Starbucks has become known for the creative names its baristas write on the drinks they give to customers. Is your name Melanie? Don't be surprised when you get your iced mocha back and you see the name “Belly” scribbled across your cup.
Well, the coffee giant struck again when a barista wrote either “Greg” or “Corey” on comedian Greg Dorris’ cup. Greg (naturally) took to Twitter to share this name confusion with the world, and the people of the Internet, as they do, immediately called Greg/CoreyGate the new “The Dress.”
We probably don't need to remind any of you of “The Dress” fiasco, as it took hold of social media in a way that can only be described as viral. But ICYMI: “The Dress” fiasco resulted from a vague photo of a dress being posted on the Internet. People couldn’t tell if the dress was white and gold or blue and black, but opinions were polarizing and hilarity ensued. Eventually, the store selling “The Dress” kindly let the world know that the dress was, in fact, blue and black, leaving those in the “white and gold” camp extremely frustrated and confused.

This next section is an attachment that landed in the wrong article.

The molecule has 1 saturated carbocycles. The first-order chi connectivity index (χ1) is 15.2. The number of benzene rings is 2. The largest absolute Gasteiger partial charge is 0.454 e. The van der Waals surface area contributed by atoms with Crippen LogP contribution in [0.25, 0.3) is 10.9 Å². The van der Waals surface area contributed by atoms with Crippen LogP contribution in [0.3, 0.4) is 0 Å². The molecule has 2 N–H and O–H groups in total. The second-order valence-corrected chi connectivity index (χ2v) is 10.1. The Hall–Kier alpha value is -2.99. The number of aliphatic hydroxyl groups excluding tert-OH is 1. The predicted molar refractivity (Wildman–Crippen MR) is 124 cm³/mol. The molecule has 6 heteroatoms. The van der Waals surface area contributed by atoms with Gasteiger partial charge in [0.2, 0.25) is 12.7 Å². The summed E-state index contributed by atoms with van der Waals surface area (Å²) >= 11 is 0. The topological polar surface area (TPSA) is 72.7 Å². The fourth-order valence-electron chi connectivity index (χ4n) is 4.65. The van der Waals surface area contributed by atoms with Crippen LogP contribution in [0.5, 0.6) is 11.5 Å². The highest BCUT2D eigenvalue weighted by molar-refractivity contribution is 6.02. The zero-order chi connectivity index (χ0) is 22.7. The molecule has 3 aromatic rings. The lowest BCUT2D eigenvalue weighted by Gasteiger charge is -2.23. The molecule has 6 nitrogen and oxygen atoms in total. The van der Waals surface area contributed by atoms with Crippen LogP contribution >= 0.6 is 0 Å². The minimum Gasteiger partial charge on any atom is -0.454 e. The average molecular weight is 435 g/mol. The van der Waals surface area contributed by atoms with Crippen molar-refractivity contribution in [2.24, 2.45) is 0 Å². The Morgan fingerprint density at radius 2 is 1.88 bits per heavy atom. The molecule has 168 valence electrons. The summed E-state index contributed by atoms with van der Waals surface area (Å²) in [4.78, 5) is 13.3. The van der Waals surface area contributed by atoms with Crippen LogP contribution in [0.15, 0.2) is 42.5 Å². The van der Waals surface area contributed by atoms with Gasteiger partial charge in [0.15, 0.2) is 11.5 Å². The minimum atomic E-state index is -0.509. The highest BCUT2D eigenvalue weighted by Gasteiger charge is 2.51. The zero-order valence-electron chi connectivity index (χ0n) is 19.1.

Now, society has taken to calling any social media post resulting in a minor polarized argument “the new ‘The Dress.’” But guess what, guys: This isn’t the new “The Dress” at all. And the weird pinkish-purple shoe/nail polish issue that surfaced a month ago was also not the new “Dress.” What made “The Dress” so captivating was the science behind it. The blue/black vs. white/gold disagreement resulted from the way some eyes reflect and interpret light. People were so sure they were correct, because they could only see the colors their eyes allowed them to see (save some who transcended human existence and could see it both ways — we applaud you). The shoe/nail polish conflict is not a new “The Dress” because neither of those shades of nail polish match the shoe. This coffee situation is not a new “The Dress” because it can be read either way, and because we know it was intended to say “Greg.”
Move on, world. Stop getting so hung up on every little disagreement, because when you do, you’re taking away from the significance of the original “Dress” — an actually interesting scientific phenomenon.